At first, I thought the piece was a bit macabre.  I mean,  it’s a pig’s head on butcher’s paper.   But the more I looked at this painting the more I came to see it in terms of color and form, taking in the light and shadows and the contrasts of color.  I see it as an expression of paint now and am constantly amazed by it when I turn to it from my painting table or desk.  It has real presence on the wall and is a beautiful piece of painting.  I am really proud to hang it with my work and find inspiration in it.

The other painting that graces my studio is from an artist much less accomplished at this point in her young life.  It is an interpretation of my Red Tree done by my friend Olivia from Illinois.  Olivia is a nine year old whose father recently contacted me, telling me how much he and his daughter enjoyed my work online.  I sent them a small print in appreciation and Olivia responded with the wonderful watercolor shown here.  She also sent a thank you that included a drawn self-portrait that I really like a lot.  Nice, strong lines.  Confident.  I can’t tell you how much this gesture from a young artist I may never meet means to me.  Just knowing that she has found something in my work in which she finds inspiration of some sort is gratifying enough for me.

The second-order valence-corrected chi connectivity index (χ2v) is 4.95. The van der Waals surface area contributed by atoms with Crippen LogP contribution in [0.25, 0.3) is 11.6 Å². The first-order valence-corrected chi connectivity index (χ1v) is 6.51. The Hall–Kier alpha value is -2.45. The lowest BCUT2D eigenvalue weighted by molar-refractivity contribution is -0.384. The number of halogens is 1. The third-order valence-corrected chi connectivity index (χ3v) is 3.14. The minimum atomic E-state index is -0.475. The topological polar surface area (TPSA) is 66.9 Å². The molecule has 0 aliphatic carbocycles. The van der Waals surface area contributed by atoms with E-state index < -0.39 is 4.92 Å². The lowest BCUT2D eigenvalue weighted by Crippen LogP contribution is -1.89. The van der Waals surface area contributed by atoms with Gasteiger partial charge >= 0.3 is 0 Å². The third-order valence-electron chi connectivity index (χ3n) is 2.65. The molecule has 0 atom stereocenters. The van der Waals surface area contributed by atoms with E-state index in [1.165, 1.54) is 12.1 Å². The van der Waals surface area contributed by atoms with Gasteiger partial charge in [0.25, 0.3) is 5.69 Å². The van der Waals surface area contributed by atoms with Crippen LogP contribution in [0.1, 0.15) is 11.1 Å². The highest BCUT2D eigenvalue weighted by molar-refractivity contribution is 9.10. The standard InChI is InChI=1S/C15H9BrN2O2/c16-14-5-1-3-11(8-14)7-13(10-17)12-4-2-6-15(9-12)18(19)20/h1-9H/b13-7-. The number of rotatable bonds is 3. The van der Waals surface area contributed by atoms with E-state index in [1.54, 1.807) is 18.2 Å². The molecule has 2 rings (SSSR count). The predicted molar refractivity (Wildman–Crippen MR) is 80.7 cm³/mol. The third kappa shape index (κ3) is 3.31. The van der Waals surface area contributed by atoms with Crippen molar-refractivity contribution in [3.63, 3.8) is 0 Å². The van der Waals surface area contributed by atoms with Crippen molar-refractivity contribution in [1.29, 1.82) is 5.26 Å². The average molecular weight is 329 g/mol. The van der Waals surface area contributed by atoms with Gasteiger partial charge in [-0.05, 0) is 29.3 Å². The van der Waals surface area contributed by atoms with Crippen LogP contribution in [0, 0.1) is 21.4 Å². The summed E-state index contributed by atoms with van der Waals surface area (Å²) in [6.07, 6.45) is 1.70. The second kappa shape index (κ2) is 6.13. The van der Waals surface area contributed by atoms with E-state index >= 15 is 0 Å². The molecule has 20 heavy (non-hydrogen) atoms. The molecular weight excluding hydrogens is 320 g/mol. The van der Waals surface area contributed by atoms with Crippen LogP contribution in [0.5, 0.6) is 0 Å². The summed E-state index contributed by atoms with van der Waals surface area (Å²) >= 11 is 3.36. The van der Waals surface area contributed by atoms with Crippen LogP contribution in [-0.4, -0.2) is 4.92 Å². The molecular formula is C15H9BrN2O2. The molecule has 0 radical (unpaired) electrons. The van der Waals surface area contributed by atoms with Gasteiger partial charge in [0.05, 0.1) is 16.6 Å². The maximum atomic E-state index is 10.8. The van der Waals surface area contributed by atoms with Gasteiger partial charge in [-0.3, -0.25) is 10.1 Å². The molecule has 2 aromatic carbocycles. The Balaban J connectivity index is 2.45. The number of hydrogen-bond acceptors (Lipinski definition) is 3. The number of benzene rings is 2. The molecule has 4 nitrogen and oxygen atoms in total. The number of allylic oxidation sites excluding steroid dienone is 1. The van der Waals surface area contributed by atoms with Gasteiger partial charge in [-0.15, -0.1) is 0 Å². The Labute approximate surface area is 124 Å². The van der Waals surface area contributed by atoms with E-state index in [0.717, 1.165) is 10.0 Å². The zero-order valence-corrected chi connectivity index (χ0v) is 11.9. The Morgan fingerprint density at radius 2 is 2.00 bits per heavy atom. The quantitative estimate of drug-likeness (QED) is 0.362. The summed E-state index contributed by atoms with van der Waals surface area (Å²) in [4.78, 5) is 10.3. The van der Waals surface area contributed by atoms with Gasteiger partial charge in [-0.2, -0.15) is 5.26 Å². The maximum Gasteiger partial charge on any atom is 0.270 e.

So, there they are, two paintings done by two artists, one whose career is finished and another whose career, in whatever field she may someday choose, has yet to begin.  One is immensely accomplished whose work graces museums and great collections,  and the other just learning.  Yet both hang side-by-side,  both equally filling me with great inspiration and hope.  I can’t thank David Levine but I can send out my thanks and best wishes to my friend Olivia.

Thank you, Olivia, for your kind gift.  You made my day!  Keep up the good work…

Read Full Post »